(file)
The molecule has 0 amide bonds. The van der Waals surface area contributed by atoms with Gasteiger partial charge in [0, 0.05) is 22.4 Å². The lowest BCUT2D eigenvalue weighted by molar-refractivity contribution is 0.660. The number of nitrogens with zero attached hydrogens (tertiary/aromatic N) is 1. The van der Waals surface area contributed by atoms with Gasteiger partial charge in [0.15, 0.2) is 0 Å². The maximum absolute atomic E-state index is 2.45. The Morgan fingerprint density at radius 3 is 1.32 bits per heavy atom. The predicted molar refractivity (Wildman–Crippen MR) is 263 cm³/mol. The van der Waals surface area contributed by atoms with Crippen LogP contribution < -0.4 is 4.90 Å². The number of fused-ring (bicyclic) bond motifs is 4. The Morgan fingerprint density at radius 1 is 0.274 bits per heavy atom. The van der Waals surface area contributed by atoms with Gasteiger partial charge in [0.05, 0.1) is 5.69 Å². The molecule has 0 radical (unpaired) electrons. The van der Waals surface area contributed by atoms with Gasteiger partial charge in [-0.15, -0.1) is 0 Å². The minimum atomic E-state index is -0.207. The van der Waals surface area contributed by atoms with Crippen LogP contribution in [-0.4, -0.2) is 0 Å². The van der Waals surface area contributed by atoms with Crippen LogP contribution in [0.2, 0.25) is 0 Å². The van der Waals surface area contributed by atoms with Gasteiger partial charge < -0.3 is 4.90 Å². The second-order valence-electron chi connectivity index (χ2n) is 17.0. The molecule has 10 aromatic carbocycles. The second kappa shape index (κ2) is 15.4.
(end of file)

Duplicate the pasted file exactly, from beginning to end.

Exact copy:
The molecule has 0 amide bonds. The van der Waals surface area contributed by atoms with Gasteiger partial charge in [0, 0.05) is 22.4 Å². The lowest BCUT2D eigenvalue weighted by molar-refractivity contribution is 0.660. The number of nitrogens with zero attached hydrogens (tertiary/aromatic N) is 1. The van der Waals surface area contributed by atoms with Gasteiger partial charge in [0.15, 0.2) is 0 Å². The maximum absolute atomic E-state index is 2.45. The Morgan fingerprint density at radius 3 is 1.32 bits per heavy atom. The predicted molar refractivity (Wildman–Crippen MR) is 263 cm³/mol. The van der Waals surface area contributed by atoms with Crippen LogP contribution < -0.4 is 4.90 Å². The number of fused-ring (bicyclic) bond motifs is 4. The Morgan fingerprint density at radius 1 is 0.274 bits per heavy atom. The van der Waals surface area contributed by atoms with Gasteiger partial charge in [0.05, 0.1) is 5.69 Å². The molecule has 0 radical (unpaired) electrons. The van der Waals surface area contributed by atoms with Gasteiger partial charge in [-0.15, -0.1) is 0 Å². The minimum atomic E-state index is -0.207. The van der Waals surface area contributed by atoms with Crippen LogP contribution in [-0.4, -0.2) is 0 Å². The van der Waals surface area contributed by atoms with Crippen LogP contribution in [0.2, 0.25) is 0 Å². The van der Waals surface area contributed by atoms with Gasteiger partial charge < -0.3 is 4.90 Å². The second-order valence-electron chi connectivity index (χ2n) is 17.0. The molecule has 10 aromatic carbocycles. The second kappa shape index (κ2) is 15.4.